IPPNW responds to ratification of New START
IPPNW’s co-presidents have sent the following letter to the presidents of the US and Russia, to mark the successful ratification of the New Strategic Arms Reduction Treaty (START), under which each country will limit the number of deployed strategic nuclear weapons to 1,550, with additional reductions in deployed and non-deployed launchers to 800 in each country. The treaty was ratified by the Russian State Duma on January 25, 2011 , by the Federation Council of Russia on January 26, and by the US Senate on December 22, 2010. The New START will enter into force in February, when Russian Foreign Minister Sergei Lavrov and US Secretary of State Hillary Clinton exchange ratification papers.
January 31, 2011
President Barack Obama
President Dmitri Medvedev
Dear Presidents Obama and Medvedev:
The ratification of the New START by the Russian Parliament this week and by the US Senate last month fulfills a pledge each of you made almost two years ago to lay the groundwork for a world without nuclear weapons. When you met in Moscow in March 2009, you spoke of this new round of US-Russia nuclear arms reductions as a “down payment” toward a nuclear-weapons-free world. While this down payment is modest in numerical terms, the New START, as its name suggests, is a promise of more to come.
IPPNW congratulates you on this long-awaited accomplishment, thanks you for the leadership you both showed in the face of political opposition to ratification, and urges you to build on this success without delay. We have written to you previously that, as the leaders of the world’s largest nuclear powers, you have both a responsibility and an unprecedented opportunity to end the threat posed by the only weapons capable of destroying humanity.
Terrible acts of violence have recently claimed the lives of dozens of innocent people in both your countries and have reminded all of us that such atrocities, even on a relatively small scale, are tragic and unacceptable. As physicians, we know exactly what our colleagues in Tucson and Moscow confronted in trying to save the lives of the injured. We extend our heartfelt sympathy to the families of the victims and to the American and Russian people, who must once again come to terms with horrifying events that have become a frequent occurrence in too many parts of the world.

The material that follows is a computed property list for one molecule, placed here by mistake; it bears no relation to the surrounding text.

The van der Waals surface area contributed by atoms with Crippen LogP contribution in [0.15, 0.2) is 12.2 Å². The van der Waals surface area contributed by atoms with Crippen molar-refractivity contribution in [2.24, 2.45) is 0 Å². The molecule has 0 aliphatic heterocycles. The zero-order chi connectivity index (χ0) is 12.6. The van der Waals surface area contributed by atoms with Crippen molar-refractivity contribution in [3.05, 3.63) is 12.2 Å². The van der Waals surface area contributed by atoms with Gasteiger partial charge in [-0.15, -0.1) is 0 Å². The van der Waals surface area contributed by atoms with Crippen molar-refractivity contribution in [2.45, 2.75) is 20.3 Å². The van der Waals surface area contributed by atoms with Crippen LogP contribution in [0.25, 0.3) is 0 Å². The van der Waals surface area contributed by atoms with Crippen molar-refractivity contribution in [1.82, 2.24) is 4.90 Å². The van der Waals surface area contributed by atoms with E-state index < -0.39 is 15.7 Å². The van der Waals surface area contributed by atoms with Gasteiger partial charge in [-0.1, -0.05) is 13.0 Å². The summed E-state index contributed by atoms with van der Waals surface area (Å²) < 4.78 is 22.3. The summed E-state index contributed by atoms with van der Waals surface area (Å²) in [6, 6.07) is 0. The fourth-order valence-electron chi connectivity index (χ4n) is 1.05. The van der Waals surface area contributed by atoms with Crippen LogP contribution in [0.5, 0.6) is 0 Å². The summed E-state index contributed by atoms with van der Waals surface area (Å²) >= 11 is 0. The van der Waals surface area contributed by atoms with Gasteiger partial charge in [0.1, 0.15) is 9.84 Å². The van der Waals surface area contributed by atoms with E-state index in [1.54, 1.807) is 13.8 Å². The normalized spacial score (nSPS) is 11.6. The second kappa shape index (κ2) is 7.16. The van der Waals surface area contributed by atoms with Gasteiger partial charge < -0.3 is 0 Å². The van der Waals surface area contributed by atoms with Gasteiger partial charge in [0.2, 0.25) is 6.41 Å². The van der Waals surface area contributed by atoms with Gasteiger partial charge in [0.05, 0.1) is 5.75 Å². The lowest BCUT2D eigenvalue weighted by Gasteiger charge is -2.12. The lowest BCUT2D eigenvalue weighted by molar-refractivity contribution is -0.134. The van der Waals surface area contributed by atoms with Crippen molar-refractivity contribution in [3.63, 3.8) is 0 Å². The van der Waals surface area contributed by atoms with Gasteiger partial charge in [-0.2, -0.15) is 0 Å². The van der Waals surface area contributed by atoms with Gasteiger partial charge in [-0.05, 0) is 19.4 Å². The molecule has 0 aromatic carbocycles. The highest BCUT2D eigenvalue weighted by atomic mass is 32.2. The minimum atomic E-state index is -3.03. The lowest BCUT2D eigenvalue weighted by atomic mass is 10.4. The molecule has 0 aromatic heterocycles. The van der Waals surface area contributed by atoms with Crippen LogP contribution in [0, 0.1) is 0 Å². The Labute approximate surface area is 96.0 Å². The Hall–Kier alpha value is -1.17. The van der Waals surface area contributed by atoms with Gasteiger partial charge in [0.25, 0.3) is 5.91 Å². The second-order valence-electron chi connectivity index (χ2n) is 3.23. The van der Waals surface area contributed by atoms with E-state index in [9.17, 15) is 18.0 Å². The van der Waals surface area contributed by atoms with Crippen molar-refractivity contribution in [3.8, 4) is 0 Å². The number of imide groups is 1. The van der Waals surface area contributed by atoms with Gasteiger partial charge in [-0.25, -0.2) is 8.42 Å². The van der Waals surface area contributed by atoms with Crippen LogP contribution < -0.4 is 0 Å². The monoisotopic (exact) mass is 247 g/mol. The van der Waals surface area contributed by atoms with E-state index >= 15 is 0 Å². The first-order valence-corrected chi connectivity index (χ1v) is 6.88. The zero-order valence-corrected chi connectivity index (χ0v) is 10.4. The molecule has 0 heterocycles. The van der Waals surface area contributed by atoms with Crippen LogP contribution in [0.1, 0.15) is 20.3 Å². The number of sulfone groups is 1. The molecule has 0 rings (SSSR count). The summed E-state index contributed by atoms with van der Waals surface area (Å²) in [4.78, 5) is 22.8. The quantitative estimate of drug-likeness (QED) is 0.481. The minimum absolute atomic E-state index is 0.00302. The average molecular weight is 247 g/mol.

Should nuclear weapons ever be used again, the casualties could number in the hundreds of millions and physicians would be helpless to mitigate the suffering of the survivors. Even with the reductions spelled out in the New START, Russia and the US between them continue to deploy nuclear arsenals capable of exterminating entire populations, devastating the global climate, and, in the worst case, rendering the Earth itself unihabitable. We may never be able to prevent each and every random act of violence, but it is completely within our power to prevent global nuclear catastrophe by eliminating the weapons themselves.
We understand that the road ahead is not free of obstacles. Russia is concerned about US missile defense plans and the large imbalance in conventional military forces; the US is concerned about the thousands of tactical nuclear weapons that remain in the Russian arsenal and are uncovered by strategic reductions agreements. Both countries point to the fact that they are not the sole possessors of nuclear weapons in the world, and argue that the disarmanent process is hampered by proliferation. These are all legitimate concerns. None of them, however, outweigh the risks of holding onto these intolerably destructive weapons or postponing the day when the world is liberated from the terror they impose on us.
As you implement the New START, we urge you to recommit yourselves to the goal of eliminating the last nuclear weapon from the world. The surest way to reach that goal is for the US and Russia to embrace the proposal for a global nuclear weapons abolition treaty — what Secretary-General Ban Ki-Moon, a large majority of UN Member States, and thousands of civil society groups around the world have referred to as a Nuclear Weapons Convention — and for your two countries to engage the international community — nuclear-weapon states and non-nuclear-weapon states alike — in negotiations on a new and permanent end to the nuclear weapons era.
We congratulate you for seeing the New START through to a successful conclusion, and appeal to you to finish the task you have started.